How to Compress and Decompress Files on Linux

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Linux is really powerful platform loaded with strong compressing and decompressing mechanisms built-in. For Linux users, you may already have learned the name of .ZIP, .GZ, .TAR.GZ, .TGZ, .BZ2 etc. file types, right? These are different file compression methods and file types that Linux support by default. You can compress and decompress files into the formats on all the Linux distros.

Now, let’s take a look how to compress files into the following format.

Compressing files

  • ZIP

Zip is definitely one of the most popular compressed file formats. It’s widely used in all the platforms and really powerful for basic usage.

For compressing, ZIP uses the following structure:

zip {.zip-filename} {filename-to-compress}

If you want to compress a directory using ZIP, run this command:

zip -r {.zip-filename} {directory-to-compress}

In this example, I’m going to compress my Thunderbird profile. It’s also an awesome trick for backing up your Thunderbird profile.

zip -r thunderbird-backup.zip ~/.thunderbird

For decompressing the ZIP file, run this command:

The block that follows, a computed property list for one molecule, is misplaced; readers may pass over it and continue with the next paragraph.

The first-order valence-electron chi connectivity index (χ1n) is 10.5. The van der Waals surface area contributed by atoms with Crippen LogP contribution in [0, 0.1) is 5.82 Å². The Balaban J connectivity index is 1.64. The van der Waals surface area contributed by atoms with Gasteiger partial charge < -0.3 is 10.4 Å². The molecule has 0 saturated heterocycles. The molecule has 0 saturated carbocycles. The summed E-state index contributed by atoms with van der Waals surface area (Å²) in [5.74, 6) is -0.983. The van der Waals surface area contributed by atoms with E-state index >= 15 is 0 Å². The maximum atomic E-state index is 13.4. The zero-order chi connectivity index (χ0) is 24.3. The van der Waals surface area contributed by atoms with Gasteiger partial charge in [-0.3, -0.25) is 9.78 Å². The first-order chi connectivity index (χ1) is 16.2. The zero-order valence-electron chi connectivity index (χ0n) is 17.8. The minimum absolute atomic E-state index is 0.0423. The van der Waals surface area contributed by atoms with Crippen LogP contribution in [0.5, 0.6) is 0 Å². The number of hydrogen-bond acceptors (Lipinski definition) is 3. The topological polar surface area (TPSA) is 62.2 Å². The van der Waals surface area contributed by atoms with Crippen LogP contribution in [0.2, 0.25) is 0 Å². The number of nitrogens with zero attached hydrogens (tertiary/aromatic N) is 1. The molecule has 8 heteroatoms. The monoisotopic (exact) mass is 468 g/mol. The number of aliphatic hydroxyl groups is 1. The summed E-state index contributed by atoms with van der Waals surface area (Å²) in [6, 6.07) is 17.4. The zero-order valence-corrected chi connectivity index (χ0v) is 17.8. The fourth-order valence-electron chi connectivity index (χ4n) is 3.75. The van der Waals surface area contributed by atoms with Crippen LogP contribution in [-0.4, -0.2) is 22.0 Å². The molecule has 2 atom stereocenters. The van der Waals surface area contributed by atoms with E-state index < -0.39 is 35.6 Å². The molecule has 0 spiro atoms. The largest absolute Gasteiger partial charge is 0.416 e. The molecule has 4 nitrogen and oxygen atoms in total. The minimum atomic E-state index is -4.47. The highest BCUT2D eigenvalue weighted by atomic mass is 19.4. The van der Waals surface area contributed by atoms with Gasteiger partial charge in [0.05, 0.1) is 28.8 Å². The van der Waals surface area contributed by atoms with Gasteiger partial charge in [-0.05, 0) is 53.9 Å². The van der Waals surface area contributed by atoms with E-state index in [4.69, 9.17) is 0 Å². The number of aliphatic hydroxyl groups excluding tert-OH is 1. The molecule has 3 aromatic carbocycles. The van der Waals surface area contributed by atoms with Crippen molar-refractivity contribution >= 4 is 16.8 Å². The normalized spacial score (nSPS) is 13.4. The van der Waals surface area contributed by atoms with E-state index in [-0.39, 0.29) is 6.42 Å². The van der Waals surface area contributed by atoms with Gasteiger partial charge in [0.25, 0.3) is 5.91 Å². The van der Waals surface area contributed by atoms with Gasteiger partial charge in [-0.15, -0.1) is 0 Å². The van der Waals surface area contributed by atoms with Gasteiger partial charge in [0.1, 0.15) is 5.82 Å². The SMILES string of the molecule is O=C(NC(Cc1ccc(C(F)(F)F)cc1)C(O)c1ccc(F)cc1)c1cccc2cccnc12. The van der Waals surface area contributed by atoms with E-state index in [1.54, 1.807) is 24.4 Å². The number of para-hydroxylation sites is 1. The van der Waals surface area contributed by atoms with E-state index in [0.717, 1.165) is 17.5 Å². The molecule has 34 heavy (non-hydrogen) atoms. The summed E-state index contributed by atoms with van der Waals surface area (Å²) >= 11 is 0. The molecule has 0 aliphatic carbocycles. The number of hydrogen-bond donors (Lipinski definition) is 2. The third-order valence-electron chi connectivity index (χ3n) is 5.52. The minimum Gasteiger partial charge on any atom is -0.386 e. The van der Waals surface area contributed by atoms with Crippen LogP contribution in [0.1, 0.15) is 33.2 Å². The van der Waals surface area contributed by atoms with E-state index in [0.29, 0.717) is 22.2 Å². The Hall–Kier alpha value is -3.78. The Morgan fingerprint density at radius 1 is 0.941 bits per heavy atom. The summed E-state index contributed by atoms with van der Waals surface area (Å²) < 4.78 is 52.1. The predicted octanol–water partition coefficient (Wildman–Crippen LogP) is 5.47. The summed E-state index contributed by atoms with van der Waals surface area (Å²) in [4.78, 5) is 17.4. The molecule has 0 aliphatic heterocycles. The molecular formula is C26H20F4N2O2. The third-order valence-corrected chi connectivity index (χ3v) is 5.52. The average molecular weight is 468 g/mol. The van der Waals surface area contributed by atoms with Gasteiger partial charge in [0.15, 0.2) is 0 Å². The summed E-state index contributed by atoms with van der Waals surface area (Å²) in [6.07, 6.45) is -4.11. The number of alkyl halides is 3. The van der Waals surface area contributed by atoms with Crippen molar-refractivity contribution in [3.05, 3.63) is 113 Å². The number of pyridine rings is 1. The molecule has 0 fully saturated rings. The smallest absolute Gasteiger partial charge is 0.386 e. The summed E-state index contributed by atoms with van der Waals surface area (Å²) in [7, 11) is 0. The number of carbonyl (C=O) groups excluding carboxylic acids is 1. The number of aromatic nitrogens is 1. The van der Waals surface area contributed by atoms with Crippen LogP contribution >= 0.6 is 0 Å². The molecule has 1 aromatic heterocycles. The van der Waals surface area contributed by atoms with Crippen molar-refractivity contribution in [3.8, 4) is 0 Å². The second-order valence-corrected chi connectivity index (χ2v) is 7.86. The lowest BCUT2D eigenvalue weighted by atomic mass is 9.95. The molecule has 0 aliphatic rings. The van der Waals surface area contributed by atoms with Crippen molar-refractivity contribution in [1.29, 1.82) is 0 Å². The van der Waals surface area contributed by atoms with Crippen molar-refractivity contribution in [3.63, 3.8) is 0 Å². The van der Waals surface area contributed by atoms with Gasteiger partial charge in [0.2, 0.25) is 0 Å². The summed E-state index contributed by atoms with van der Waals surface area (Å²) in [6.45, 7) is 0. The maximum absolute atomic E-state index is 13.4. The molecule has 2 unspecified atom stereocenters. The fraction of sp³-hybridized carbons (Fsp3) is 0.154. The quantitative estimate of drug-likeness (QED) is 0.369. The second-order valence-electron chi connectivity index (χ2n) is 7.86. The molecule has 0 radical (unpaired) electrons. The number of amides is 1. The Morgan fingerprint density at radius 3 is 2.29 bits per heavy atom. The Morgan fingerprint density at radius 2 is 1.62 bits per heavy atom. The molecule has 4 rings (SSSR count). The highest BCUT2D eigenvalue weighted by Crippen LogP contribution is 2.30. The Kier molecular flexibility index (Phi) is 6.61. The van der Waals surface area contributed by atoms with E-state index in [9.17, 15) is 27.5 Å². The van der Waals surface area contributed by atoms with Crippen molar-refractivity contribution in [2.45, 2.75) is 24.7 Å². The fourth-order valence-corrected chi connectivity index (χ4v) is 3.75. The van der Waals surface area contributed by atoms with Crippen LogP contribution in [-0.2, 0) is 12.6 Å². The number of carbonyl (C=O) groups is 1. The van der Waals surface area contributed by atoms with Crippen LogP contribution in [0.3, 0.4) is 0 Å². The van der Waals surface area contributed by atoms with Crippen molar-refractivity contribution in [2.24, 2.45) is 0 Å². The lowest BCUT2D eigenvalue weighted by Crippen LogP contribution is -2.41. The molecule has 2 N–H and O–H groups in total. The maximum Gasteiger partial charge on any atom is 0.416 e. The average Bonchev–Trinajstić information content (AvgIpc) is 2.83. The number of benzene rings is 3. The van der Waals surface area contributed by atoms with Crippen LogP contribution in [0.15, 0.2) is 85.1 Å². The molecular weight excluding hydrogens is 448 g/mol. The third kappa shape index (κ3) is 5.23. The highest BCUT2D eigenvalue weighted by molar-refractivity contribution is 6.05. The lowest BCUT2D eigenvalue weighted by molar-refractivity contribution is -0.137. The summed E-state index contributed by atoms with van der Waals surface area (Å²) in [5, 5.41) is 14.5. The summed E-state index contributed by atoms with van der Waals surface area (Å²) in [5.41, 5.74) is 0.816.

unzip thunderbird-backup.zip
  • TAR

It’s a really powerful tool for compressing and decompressing the file(s) and directory. It’s more widely used as it offers more support for advanced compressing formats like TAR.BZ2. For compressing a file or directory using TAR command, follow the following structure:

tar -zcvf {.tgz-file} {files/directory} [using gzip compression method]
tar -jcvf {.tbz2-file} {files/directory} [using bz2 compression method]

For example, I’ll be compressing my “~/.thunderbird” directory. If you want to compress the file(s), just exchange the later part of the command.

tar -jcvf thunderbird-email-profile.tar.bz2 .thunderbird

For decompressing the file, run this command:

tar -xvf thunderbird-email-profile.tar.bz2

There’s also another file type called XZ. This one follows extreme compression method and used for compressing lots of small files into one, tight archive.

For turning into XZ archive, use the following command structure:

tar -cvJf filename.tar.xz /directory/*
  • GZIP & BZIP2

These tools also come pre-installed in most of the Linux distros. They’re not used as frequently as they lack the ability to compress directory. These are generally there for serving as the algorithm source for other software like TAR. However, you can still use them in the same way. The command line structure is quite same.

gzip {filename}
bzip2 {filename}

For decompressing a compressed file, use the following commands:

bzip2 -d {.bz2-file}
gzip -d {.gz file}

Voila! Enjoy the powerful compression feature of Linux!

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